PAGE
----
It appears spring is finally in the air. The formal threshold was crossed about a week ago, but that carries little weight for us residents of northwest Ohio. We are not so easily convinced. Still, cooped up or forced to bundle up, temperatures seem to be slowly rising and the prospects of the pleasures of the out-of-doors are bidding us to come.
As an avid bicyclist, yet one who is disinclined to hit the road when the thermometer reads almost anything south of 50 degrees, most would think I have spent the past few months suffering endlessly due to the supreme lack of any rubber meeting the road.
Surely you feel the void in my life. Near endless miles of virtually pothole free secondary roads throughout Putnam County have been begging me to put on the spandex and push the pedal to the pavement and I have turned a deaf ear. Scenic winding roads around the Blanchard River have been crying out, to no avail. The alluring straight lines of endless rows of corn and beans lay dormant and cannot draw my gaze. Shimmering golden wheat fields cannot be appreciated for their beauty. Not surprisingly, there are no cool morning breezes to wash over my face let alone stiff in-your-face ones.
Oh, the agony of the formerly frigid days as life is void of facing cool evening breezes or charging through vicious in-your-face headwinds.
Sure, I could enroll in an early morning “spin-class” at the local YMCA, but I’d probably be in the back row staring at a behind from behind. I could cough up some serious coin and buy one of those high-tech exercise bikes and compete with the world. Alas, I have chosen neither.
For the past four months and three to five times a week, I’m relegated to our secluded and dimly-lit basement. My wife has a collection of craft supplies in the corner. No decorations are on any wall.
Off to one side of this room an odd contraption sits on the floor made up of a small metal frame, three rollers and a long “rubber band.” They’re called “cycle-rollers” and I ride my bicycle on them throughout the season of snow and ice.
A large sheet of blue vinyl lies on the floor catching the steady drip of sweat unable to evaporate in this stale and stagnant room. Alongside my bicycle is a wobbly saw horse to steady myself if I get off track and a rusted old step stool for mounting my trusty “steed.” Another short wooden barstool stands opposite to hold two water bottles for on-the-go hydration. Regularly, I pedal feverishly for upwards of an hour going, it would seem, nowhere. To make matters worse, my bicycle and I must balance perilously on the rollers down below making the “road” that I travel not much more than a foot-and-a-half wide. Crashes have been reduced to less than one per winter.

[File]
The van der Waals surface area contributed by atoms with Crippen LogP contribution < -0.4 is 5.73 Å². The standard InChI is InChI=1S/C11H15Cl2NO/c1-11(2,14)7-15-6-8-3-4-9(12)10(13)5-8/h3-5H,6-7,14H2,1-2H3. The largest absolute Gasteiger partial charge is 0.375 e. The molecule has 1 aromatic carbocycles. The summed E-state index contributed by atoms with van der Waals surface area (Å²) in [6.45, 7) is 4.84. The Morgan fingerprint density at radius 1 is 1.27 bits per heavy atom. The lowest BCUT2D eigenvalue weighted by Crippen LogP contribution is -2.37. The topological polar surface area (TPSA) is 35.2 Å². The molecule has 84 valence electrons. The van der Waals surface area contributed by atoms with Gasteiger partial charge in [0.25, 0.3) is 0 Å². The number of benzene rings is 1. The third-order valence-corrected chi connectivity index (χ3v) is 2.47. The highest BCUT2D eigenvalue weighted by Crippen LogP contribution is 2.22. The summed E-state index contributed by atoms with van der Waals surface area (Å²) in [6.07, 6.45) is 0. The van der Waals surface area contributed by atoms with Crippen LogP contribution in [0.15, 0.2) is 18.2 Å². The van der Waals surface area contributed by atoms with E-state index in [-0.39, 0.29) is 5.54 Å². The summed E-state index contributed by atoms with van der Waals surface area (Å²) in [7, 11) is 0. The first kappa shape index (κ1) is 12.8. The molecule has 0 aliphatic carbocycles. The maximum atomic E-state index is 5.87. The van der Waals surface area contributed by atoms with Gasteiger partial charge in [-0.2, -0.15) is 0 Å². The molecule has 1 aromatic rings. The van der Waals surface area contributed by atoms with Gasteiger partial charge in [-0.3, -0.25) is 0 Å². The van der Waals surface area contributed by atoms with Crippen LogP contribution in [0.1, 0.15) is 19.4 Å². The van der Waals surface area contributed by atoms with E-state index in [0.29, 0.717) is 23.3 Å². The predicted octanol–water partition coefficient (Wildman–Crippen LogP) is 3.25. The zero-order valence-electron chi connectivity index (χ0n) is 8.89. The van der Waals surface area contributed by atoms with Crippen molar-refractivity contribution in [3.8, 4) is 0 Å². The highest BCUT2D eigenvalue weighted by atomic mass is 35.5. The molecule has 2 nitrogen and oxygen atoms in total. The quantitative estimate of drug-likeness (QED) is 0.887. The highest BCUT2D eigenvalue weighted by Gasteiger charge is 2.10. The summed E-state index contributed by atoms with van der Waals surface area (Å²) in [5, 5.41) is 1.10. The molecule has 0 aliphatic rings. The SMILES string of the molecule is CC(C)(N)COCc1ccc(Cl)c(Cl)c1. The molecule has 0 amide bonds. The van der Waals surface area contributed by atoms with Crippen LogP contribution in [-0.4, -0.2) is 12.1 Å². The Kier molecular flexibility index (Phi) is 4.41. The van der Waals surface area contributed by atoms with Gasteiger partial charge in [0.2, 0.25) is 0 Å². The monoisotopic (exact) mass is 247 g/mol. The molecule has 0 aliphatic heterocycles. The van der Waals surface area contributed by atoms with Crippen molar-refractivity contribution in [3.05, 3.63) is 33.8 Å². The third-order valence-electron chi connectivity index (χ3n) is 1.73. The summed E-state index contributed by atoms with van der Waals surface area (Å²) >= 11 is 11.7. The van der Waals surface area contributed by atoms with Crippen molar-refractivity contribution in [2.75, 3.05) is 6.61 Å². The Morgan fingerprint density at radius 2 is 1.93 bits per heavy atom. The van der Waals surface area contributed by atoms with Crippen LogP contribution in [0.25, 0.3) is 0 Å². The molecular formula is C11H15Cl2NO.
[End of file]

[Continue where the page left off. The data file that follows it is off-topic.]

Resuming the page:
Before you burst into tears with respect to my plight, be assured that I am not alone for these rides and the view tends always to be dramatic, captivating, diverse, and even quite educational. Stimulation includes the muscles in my legs but also that organ between my ears. Every ride is an adventure, a story, a journey of sometimes fascination, sometimes tears, and almost always inspirational.
I’ve met amazing people during my basement bicycling each winter, each having their own route to follow. Many of these acquaintances are renewed each year, yet some are brand new. I met up again with “Jason Bourne,” Clark Griswold, Jimmy Chitwood, Hitch, “Captain Philips,” Walter Mitty, and Seabiscuit.
Dangers abound over the course of my pedaling as I’ve been “behind enemy lines,” have seen the “enemy at the gates,” and know well the “enemy of the state.” Due to the poor lighting, my ride can be like the “darkest hour,” but thankfully I don’t ride for “13-hours.” Though I don’t get outside, I’ve seen “Hacksaw Ridge” and the “bridge of spies.” I am certainly not “the world’s fastest Indian.”
Some days it feels like “deja vu” and reliving “Groundhog Day” over and over again wishing I could “cast away” my bike and just rest on a deserted island. Still, I sit on “the firm” saddle and try and count myself as one of “a few good men.” Maybe you’re thinking about “trading places” with me. There is no question that this time of year I am an “inside man” though it’s up for debate whether I always have “a beautiful mind.”
Just recently this winter I met a woman I’d rather forget named, “I, Tonya,” but I will always “remember the titans.” I had to “wonder” about heading off to “Jumanji,” yet I’ve been to “the Lost City of Z” and “Dunkirk” and made it back from both. It’s potential dangerous, but I still rode during “the hurricane season.” Heck, I even biked during “Christmas vacation.”
These days, “catch me if you can,” but I won’t be in the basement, rather above ground and once more on the road. As you travel, be it “Glory Road” or a county road, always keep your eyes on it and share the road.
By the way, I turned off the TV and canceled my subscription to Netflix until next winter.
Ken Pollitz moved to Ottawa in 1991 as mission-developer/pastor of New Creation Lutheran Church. His biweekly column provides insights and viewpoints from Putnam County. Contact him at email@example.com